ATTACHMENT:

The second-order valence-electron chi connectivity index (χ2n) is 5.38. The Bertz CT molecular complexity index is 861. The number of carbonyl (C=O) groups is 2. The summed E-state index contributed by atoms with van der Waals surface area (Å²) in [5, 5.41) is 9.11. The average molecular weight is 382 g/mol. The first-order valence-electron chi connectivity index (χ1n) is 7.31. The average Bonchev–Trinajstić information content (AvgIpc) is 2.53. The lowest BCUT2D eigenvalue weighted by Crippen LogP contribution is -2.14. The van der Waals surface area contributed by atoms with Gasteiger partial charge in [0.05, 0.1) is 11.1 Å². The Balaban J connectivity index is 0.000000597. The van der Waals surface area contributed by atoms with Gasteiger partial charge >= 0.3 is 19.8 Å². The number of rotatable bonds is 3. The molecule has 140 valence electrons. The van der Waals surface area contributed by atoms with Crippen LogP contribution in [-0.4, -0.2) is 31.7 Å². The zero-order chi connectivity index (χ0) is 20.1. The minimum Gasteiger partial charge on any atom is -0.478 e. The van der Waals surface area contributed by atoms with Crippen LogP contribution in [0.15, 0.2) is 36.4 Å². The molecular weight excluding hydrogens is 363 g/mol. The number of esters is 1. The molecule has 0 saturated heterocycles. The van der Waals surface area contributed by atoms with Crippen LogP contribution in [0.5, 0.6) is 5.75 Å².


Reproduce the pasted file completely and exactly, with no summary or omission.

The second-order valence-electron chi connectivity index (χ2n) is 5.38. The Bertz CT molecular complexity index is 861. The number of carbonyl (C=O) groups is 2. The summed E-state index contributed by atoms with van der Waals surface area (Å²) in [5, 5.41) is 9.11. The average molecular weight is 382 g/mol. The first-order valence-electron chi connectivity index (χ1n) is 7.31. The average Bonchev–Trinajstić information content (AvgIpc) is 2.53. The lowest BCUT2D eigenvalue weighted by Crippen LogP contribution is -2.14. The van der Waals surface area contributed by atoms with Gasteiger partial charge in [0.05, 0.1) is 11.1 Å². The Balaban J connectivity index is 0.000000597. The van der Waals surface area contributed by atoms with Gasteiger partial charge >= 0.3 is 19.8 Å². The number of rotatable bonds is 3. The molecule has 140 valence electrons. The van der Waals surface area contributed by atoms with Crippen LogP contribution in [-0.4, -0.2) is 31.7 Å². The zero-order chi connectivity index (χ0) is 20.1. The minimum Gasteiger partial charge on any atom is -0.478 e. The van der Waals surface area contributed by atoms with Crippen LogP contribution in [0.15, 0.2) is 36.4 Å². The molecular weight excluding hydrogens is 363 g/mol. The number of esters is 1. The molecule has 0 saturated heterocycles. The van der Waals surface area contributed by atoms with Crippen LogP contribution in [0.5, 0.6) is 5.75 Å².